uncovered interest arbitrage

0

Uncovered interest arbitrage

Uncovered interest arbitrage (UIA)isa deviation from covered interest arbitrage .

  • In UIA,investors borrow in currencies thathave relatively low interest rates and convert the proceed into currencies that offer higher interest rates.
  • The transaction is “uncovered” because the investor does not sell the higher yielding currency proceeds forward, choosing to remain uncovered and accept the exchangerateriskat the end of the period.

yinghong.chen@liu.se PhD in Finance

exhibit 7 8 uncovered interest arbitrage uia the yen carry trade

0

Exhibit 7.8 Uncovered Interest Arbitrage (UIA): The Yen Carry Trade

In the yen carry trade, the investor borrows Japanese yen at relatively low interest rates, converts the proceeds to another currency such as the U.S. dollar where the funds are invested at a higher interest rate for a term period. At the end of the period, the investor exchanges the dollars back to yen to repay the loan, pocketing the difference as arbitrage profit. If the spot rate at the end of the period is roughly the same as at the start, or the yen has fallen in value against the dollar, the investor profits. If, however, the yen were to appreciate versus the dollar over the period, the investment may result in significant loss.

interest rates and exchange rates1

0

Interest Rates and Exchange Rates
  • The following exhibit (7,9) illustrates the equilibrium conditions between interest rates and exchange rates.
  • The disequilibrium situation, denoted by point U, is located off the interest rate parity line.
  • However, the situation represented by point U is unstable because all investors have an incentive to execute the same covered interest arbitrage, which will close this gap in no time.

yinghong.chen@liu.se PhD in Finance

slide44

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Exhibit 7.9 Interest Rate Parity (IRP) and Equilibrium

expectations theory unbiased forward rate ufr
EXPECTATIONS THEORY: Unbiased Forward Rate (UFR)
  • This hypothesis states that for the major floating currencies, foreign exchange markets are “efficient” and forward exchange rates are unbiased predictors of future exchange rates.
  • The unbiased forward rate (UFR) concept states that the forward exchange rate, quoted at time t for delivery at time t+1, is equal to the expected value of the spot exchange rate at time t+1.
unbiased forward rate ufr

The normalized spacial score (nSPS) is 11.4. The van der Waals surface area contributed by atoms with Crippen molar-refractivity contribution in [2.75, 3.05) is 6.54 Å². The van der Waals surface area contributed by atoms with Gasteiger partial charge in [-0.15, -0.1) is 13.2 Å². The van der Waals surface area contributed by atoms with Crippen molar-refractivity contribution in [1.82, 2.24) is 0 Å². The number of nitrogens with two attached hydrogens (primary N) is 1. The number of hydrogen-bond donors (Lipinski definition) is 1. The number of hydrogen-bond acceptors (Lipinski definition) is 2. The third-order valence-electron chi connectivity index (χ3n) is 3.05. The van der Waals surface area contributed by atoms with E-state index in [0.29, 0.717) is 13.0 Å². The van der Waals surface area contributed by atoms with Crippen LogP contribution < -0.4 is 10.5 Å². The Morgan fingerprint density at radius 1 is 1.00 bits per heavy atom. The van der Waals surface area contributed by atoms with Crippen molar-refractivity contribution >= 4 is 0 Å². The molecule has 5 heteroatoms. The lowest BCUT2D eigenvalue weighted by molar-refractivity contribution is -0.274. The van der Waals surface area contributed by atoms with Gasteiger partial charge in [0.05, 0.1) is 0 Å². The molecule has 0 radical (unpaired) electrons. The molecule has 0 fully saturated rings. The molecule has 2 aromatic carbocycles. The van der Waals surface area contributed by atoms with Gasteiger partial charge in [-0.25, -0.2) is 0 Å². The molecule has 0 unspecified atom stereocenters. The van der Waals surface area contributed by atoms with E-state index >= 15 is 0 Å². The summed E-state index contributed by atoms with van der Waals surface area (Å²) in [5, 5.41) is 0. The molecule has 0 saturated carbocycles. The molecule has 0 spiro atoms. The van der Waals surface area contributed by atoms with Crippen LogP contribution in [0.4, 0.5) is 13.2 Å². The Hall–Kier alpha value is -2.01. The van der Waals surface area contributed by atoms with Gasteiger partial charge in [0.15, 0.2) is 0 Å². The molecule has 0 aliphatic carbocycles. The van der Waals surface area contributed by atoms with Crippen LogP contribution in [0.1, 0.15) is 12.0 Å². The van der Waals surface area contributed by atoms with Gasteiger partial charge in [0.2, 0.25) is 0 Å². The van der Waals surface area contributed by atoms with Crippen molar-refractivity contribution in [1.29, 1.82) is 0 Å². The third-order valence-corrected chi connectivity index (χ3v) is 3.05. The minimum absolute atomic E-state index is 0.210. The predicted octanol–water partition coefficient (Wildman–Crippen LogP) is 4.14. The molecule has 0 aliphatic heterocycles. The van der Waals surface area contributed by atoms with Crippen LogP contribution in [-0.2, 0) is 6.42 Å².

Unbiased Forward Rate (UFR)

Ft t+1 = Et[St+1]

  • An unbiased predictor, however, does not mean the future spot rate will actually be equal to what the forward rate predicts.
  • Unbiased prediction means that the forward rate will, on average, overestimate and underestimate the actual future spot rate in equal frequency and degree.
empirical tests of unbiased predictor of future spot rate
Empirical Tests of unbiased predictor of future spot rate
  • A consensus is developing that rejects the efficient market hypothesis.
  • It appears that the forward rate is not an unbiased predictor of the future spot rate and that
  • it does pay to use resources in an attempt to forecast exchange rates.
ex international parity conditions
Ex: International Parity Conditions

The forcasted inflation for Japan and US are 1% and 5% respectively. A 4% differential.

The US interest rate is 8%, Japan 4%. The spot rate S1 is 104¥/$. The one-year forward is S1 100¥/$. The Spot rate oneyear from now is S2

  • a) Purchasing Power Parity (PPP)

S2 /S1= (1+π¥)/(1+π$)S2=104*1,01/1,05=100¥/$

yinghong.chen@liu.se PhD in Finance

international parity conditions3
International Parity Conditions
  • b) the Fisher Effect

The nominal interest rate differential =difference in expected rate of inflation

8%-4%=-(1%-5%)

c) International Fisher Effect

The forcastedchange in spot rate =the differential between nominal interest rates

d) Interest Rate Parity

yinghong.chen@liu.se PhD in Finance

international parity conditions4
International Parity Conditions
  • e) Forward rate as an unbiasedpredictor . This is alsocalledexpectationstheory.

yinghong.chen@liu.se PhD in Finance

mini case questions currency pass through at porsche

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Mini-Case Questions: Currency Pass-Through at Porsche
  • Which do you believe is most important for sustaining the sale of the new Carrera model, maintaining a profit margin or maintaining the U.S. dollar price?
  • Given the change in exchange rates and the strategy employed by Porsche, would you say that the purchasing power of the U.S. dollar customer has grown stronger or weaker?
  • In the long run, what do most automobile manufacturers do to avoid these large exchange rate squeezes?

yinghong.chen@liu.se PhD in Finance